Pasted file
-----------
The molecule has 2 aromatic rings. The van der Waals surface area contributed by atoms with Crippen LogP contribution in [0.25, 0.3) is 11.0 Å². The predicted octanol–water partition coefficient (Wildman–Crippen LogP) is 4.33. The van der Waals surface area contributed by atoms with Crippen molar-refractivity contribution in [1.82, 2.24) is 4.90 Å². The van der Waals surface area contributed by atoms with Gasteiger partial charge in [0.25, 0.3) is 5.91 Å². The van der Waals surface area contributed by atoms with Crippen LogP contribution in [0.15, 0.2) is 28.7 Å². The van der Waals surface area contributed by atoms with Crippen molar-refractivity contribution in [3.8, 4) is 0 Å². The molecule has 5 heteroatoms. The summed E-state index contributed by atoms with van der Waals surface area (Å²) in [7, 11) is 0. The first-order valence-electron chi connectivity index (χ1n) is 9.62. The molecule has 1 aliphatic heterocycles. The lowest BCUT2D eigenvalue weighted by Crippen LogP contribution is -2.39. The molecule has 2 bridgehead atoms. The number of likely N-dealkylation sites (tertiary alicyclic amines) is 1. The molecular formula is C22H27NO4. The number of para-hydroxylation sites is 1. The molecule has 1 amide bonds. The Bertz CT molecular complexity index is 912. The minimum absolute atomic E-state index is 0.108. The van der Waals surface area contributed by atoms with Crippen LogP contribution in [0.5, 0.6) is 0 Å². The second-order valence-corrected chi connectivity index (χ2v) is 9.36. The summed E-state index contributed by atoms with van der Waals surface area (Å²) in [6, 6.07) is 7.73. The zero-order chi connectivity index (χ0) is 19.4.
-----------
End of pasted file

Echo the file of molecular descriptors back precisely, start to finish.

The molecule has 2 aromatic rings. The van der Waals surface area contributed by atoms with Crippen LogP contribution in [0.25, 0.3) is 11.0 Å². The predicted octanol–water partition coefficient (Wildman–Crippen LogP) is 4.33. The van der Waals surface area contributed by atoms with Crippen molar-refractivity contribution in [1.82, 2.24) is 4.90 Å². The van der Waals surface area contributed by atoms with Gasteiger partial charge in [0.25, 0.3) is 5.91 Å². The van der Waals surface area contributed by atoms with Crippen LogP contribution in [0.15, 0.2) is 28.7 Å². The van der Waals surface area contributed by atoms with Crippen molar-refractivity contribution in [3.8, 4) is 0 Å². The molecule has 5 heteroatoms. The summed E-state index contributed by atoms with van der Waals surface area (Å²) in [7, 11) is 0. The first-order valence-electron chi connectivity index (χ1n) is 9.62. The molecule has 1 aliphatic heterocycles. The lowest BCUT2D eigenvalue weighted by Crippen LogP contribution is -2.39. The molecule has 2 bridgehead atoms. The number of likely N-dealkylation sites (tertiary alicyclic amines) is 1. The molecular formula is C22H27NO4. The number of para-hydroxylation sites is 1. The molecule has 1 amide bonds. The Bertz CT molecular complexity index is 912. The minimum absolute atomic E-state index is 0.108. The van der Waals surface area contributed by atoms with Crippen LogP contribution in [0.5, 0.6) is 0 Å². The second-order valence-corrected chi connectivity index (χ2v) is 9.36. The summed E-state index contributed by atoms with van der Waals surface area (Å²) in [6, 6.07) is 7.73. The zero-order chi connectivity index (χ0) is 19.4.